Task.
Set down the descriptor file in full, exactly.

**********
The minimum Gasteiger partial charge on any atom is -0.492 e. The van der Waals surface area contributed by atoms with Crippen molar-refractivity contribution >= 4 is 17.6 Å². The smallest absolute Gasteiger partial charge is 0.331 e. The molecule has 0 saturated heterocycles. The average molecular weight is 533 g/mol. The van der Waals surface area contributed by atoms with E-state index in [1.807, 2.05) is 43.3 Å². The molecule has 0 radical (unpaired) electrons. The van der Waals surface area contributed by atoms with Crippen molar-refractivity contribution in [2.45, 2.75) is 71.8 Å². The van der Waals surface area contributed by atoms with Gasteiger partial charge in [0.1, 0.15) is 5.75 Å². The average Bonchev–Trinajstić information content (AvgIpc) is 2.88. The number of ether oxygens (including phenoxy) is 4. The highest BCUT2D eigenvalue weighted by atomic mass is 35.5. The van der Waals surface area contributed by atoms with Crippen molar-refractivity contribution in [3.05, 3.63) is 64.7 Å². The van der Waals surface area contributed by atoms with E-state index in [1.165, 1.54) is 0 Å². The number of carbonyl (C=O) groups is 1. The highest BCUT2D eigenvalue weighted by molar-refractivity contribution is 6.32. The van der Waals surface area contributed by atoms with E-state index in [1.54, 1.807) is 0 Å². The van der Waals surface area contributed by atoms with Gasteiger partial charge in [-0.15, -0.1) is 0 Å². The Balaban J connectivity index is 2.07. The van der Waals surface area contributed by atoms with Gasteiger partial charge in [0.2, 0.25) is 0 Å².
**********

The minimum Gasteiger partial charge on any atom is -0.492 e. The van der Waals surface area contributed by atoms with Crippen molar-refractivity contribution >= 4 is 17.6 Å². The smallest absolute Gasteiger partial charge is 0.331 e. The molecule has 0 saturated heterocycles. The average molecular weight is 533 g/mol. The van der Waals surface area contributed by atoms with E-state index in [1.807, 2.05) is 43.3 Å². The molecule has 0 radical (unpaired) electrons. The van der Waals surface area contributed by atoms with Crippen molar-refractivity contribution in [2.45, 2.75) is 71.8 Å². The van der Waals surface area contributed by atoms with Gasteiger partial charge in [0.1, 0.15) is 5.75 Å². The average Bonchev–Trinajstić information content (AvgIpc) is 2.88. The number of ether oxygens (including phenoxy) is 4. The highest BCUT2D eigenvalue weighted by atomic mass is 35.5. The van der Waals surface area contributed by atoms with Crippen molar-refractivity contribution in [3.05, 3.63) is 64.7 Å². The van der Waals surface area contributed by atoms with E-state index in [1.165, 1.54) is 0 Å². The number of carbonyl (C=O) groups is 1. The highest BCUT2D eigenvalue weighted by molar-refractivity contribution is 6.32. The van der Waals surface area contributed by atoms with E-state index in [1.54, 1.807) is 0 Å². The van der Waals surface area contributed by atoms with Gasteiger partial charge in [-0.15, -0.1) is 0 Å². The Balaban J connectivity index is 2.07. The van der Waals surface area contributed by atoms with Gasteiger partial charge in [0.2, 0.25) is 0 Å².